On North Michigan Avenue in Chicago, on the Magnificent Mile, sits one of the city's tallest and swankiest residential buildings. The most notable feature of the structure, a seven-year-old art deco-ish number called the Park Tower, is a two-story penthouse with a set of enormous, darkly tinted windows that give the place a Howard Hughes-like mystique. Occasionally passersby shopping at the Armani or Tiffany stores nearby catch a glimpse of the windows and tilt their heads skyward with an "I-wonder-who-lives-there?" stare.
The answer - Kenneth C. Griffin - probably wouldn't make much of an impression, which suits a secretive hedge fund manager like him just fine. In fact, he fits the hedge fund stereotype quite nicely. He's young (38), fantastically rich (worth $2 billion or so), and he collects museum-quality art (he recently spent $80 million to take a Jasper Johns off David Geffen's hands).
He's got the trophy home, obviously, and is married to a very attractive woman, the former Anne Dias. The company he founded and runs, Citadel Investment Group, has around $13 billion in assets and is one of the largest and most powerful funds in the world.
What sets him apart from his fellow nouveau zillionaires is the scale of his ambition. Griffin, say people who know him, doesn't want a reputation merely as a hedge fund legend like Tiger Management's Julian Robertson or SAC Capital's Steve Cohen. What he really seems to want is to build an edifice for the ages: a diversified, large-scale financial institution on the order of Goldman Sachs or Morgan Stanley.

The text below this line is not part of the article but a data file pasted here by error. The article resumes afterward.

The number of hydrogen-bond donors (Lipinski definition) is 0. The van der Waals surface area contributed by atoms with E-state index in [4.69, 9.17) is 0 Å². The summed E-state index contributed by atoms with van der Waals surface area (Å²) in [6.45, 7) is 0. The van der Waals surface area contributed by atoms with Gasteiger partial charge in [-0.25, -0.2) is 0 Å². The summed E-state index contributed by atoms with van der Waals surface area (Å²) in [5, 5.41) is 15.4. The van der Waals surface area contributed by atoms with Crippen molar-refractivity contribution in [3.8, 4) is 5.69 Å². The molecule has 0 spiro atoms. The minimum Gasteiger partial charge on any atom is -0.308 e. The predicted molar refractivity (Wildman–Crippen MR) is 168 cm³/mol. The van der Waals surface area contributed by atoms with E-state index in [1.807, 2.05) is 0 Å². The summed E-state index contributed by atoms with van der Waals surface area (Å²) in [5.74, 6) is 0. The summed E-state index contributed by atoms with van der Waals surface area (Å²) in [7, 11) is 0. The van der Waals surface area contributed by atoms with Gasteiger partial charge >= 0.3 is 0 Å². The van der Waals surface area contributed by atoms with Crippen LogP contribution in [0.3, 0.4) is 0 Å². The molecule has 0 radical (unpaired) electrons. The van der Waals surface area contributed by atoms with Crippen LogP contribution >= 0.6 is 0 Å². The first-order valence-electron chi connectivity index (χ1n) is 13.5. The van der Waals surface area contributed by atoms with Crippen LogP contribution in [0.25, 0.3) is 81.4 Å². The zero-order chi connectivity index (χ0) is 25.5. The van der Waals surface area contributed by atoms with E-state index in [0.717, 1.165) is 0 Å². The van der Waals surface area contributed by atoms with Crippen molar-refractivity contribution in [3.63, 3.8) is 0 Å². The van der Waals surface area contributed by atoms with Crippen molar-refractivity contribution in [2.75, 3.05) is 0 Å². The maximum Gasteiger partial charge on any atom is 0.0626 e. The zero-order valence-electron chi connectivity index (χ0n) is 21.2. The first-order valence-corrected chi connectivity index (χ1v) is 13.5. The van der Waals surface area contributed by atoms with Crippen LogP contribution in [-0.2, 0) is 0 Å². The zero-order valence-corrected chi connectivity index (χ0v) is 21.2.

To get there Griffin has launched a flurry of business deals: buying up a mortgage operation here, some distressed assets from another hedge fund there. Last fall Citadel announced plans to sell up to $2 billion in bonds - a first for a hedge fund. All the while, there's steady speculation that Citadel will go public. (Griffin declined to be interviewed for this piece in time to meet our deadline.)
The ambition doesn't stop there. Griffin seems to be going for full-blown, captain-of-industry immortality, the kind achieved by titans who didn't just dot, but shaped, the landscape of business over the past century. As a former Citadel manager put it recently, "Suddenly it seems like Ken wants to be a J.P. Morgan or John D. Rockefeller."